Sexual violence: Political bickering insults our grief

Family and friends bid farewell to Duduzile Zozo at Kromvleiplaas cemetery. (Clarissa Sosin, M&G)

Family and friends bid farewell to Duduzile Zozo at Kromvleiplaas cemetery. (Clarissa Sosin, M&G)

A rainbow flag flew amid the dust earlier this month as Duduzile Zozo, beloved daughter and member of the lesbian community from Thokoza township, Johannesburg, was laid to rest at Kromvleiplaas cemetery.

She was found brutally murdered near the home of her mother, after a sexual assault believed to be a crime of hate against lesbians.

This crime is widespread in South Africa and is being used politically by vying political factions, as shown at Zozo’s funeral. Parties showed up at the pre-funeral memorial, bringing more chaos and questions.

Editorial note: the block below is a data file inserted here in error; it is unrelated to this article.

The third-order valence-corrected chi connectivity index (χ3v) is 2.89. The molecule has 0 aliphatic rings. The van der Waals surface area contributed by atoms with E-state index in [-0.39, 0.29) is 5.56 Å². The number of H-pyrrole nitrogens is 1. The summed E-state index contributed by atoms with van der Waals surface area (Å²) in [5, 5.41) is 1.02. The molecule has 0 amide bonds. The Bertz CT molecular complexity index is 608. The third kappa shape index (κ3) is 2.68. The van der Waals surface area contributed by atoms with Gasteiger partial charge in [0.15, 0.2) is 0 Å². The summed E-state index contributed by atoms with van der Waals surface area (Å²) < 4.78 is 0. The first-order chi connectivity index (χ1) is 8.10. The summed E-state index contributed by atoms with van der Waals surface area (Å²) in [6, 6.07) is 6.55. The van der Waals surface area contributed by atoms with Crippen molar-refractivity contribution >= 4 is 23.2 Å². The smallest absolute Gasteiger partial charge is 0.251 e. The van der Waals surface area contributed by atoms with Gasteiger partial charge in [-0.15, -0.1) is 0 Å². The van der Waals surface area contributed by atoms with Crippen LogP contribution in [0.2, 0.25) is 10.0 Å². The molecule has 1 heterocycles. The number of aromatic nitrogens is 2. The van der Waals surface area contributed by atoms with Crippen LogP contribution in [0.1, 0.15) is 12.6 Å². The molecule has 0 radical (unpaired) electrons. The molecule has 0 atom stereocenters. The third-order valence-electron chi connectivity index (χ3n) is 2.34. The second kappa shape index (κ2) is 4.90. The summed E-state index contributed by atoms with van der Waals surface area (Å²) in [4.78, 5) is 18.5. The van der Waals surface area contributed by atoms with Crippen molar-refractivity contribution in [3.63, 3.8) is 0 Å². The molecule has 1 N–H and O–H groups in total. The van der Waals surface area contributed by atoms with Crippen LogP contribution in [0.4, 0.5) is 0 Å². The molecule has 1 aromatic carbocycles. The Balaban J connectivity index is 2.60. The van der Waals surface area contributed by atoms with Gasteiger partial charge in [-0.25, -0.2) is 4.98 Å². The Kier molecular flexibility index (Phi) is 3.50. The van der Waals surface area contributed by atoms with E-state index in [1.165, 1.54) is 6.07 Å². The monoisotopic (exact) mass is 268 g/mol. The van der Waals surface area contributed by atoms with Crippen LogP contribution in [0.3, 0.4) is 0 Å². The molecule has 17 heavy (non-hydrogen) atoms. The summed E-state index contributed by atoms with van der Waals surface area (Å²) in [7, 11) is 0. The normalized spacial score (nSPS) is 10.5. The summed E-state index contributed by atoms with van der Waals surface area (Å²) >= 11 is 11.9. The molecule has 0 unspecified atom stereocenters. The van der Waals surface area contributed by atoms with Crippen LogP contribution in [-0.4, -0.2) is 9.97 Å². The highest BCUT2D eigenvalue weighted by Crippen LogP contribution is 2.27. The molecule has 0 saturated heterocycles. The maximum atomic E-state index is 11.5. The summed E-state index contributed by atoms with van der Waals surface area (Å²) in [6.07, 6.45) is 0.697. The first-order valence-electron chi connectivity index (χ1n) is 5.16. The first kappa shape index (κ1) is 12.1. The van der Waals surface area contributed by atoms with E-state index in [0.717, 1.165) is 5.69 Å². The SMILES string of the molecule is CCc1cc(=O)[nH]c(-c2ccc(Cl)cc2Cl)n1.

Zozo’s body was found on June 30, with a toilet brush inside her vagina – a symbol, her grieving mother noted, of the hate for her sexual orientation. Such a violation strips Zozo of her dignity.

All the while, her family struggles with poverty and the inability to pay for the funeral. Compare this with the high life of so many politicians, including the president. And the ANC Women’s League, confusingly, shows up at a funeral to cadge for votes.

The politics here should be the lesbian, gay, bisexual, transgender and intersex (LGBTI) politics of ending the scourge of hate crimes. Yet, at the funeral, said Phindi Malaza of the Forum for the Empowerment of Women, after prayers “the mood became very tense with clashes as to who was supposed to speak first between LGBTI groups and political parties, in particular ANC …”

It felt, said Malaza, as though “we were in a political rally, or maybe it’s because next year is the election … From the sidelines, it seemed like the ANC wanted to take over the whole event.”

All the LGBTI community asks, with each burial, is for an end to the violence, for education and outreach, for a focus by the police and the authorities to bringing perpetrators of these horrendous crimes to justice.

The suffering is unbearable. –

Melanie Nathan is a lawyer, ­mediator, equality activist and writer on LGBTI issues. See her blog:



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